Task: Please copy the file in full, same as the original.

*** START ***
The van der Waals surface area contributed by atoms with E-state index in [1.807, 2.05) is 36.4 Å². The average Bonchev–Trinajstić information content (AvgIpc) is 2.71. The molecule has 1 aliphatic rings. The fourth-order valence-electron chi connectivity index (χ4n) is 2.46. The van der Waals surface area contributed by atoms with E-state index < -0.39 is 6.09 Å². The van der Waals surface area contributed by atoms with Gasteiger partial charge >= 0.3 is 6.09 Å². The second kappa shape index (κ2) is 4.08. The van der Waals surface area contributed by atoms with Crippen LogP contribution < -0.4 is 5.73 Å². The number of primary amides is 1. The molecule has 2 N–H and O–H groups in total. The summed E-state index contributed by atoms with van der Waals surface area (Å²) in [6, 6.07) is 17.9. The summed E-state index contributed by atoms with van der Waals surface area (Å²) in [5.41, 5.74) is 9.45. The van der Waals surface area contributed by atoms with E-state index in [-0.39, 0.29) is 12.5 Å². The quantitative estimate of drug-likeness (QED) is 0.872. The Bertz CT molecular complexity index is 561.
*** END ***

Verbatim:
The van der Waals surface area contributed by atoms with E-state index in [1.807, 2.05) is 36.4 Å². The average Bonchev–Trinajstić information content (AvgIpc) is 2.71. The molecule has 1 aliphatic rings. The fourth-order valence-electron chi connectivity index (χ4n) is 2.46. The van der Waals surface area contributed by atoms with E-state index < -0.39 is 6.09 Å². The van der Waals surface area contributed by atoms with Gasteiger partial charge >= 0.3 is 6.09 Å². The second kappa shape index (κ2) is 4.08. The van der Waals surface area contributed by atoms with Crippen LogP contribution < -0.4 is 5.73 Å². The number of primary amides is 1. The molecule has 2 N–H and O–H groups in total. The summed E-state index contributed by atoms with van der Waals surface area (Å²) in [6, 6.07) is 17.9. The summed E-state index contributed by atoms with van der Waals surface area (Å²) in [5.41, 5.74) is 9.45. The van der Waals surface area contributed by atoms with E-state index in [-0.39, 0.29) is 12.5 Å². The quantitative estimate of drug-likeness (QED) is 0.872. The Bertz CT molecular complexity index is 561.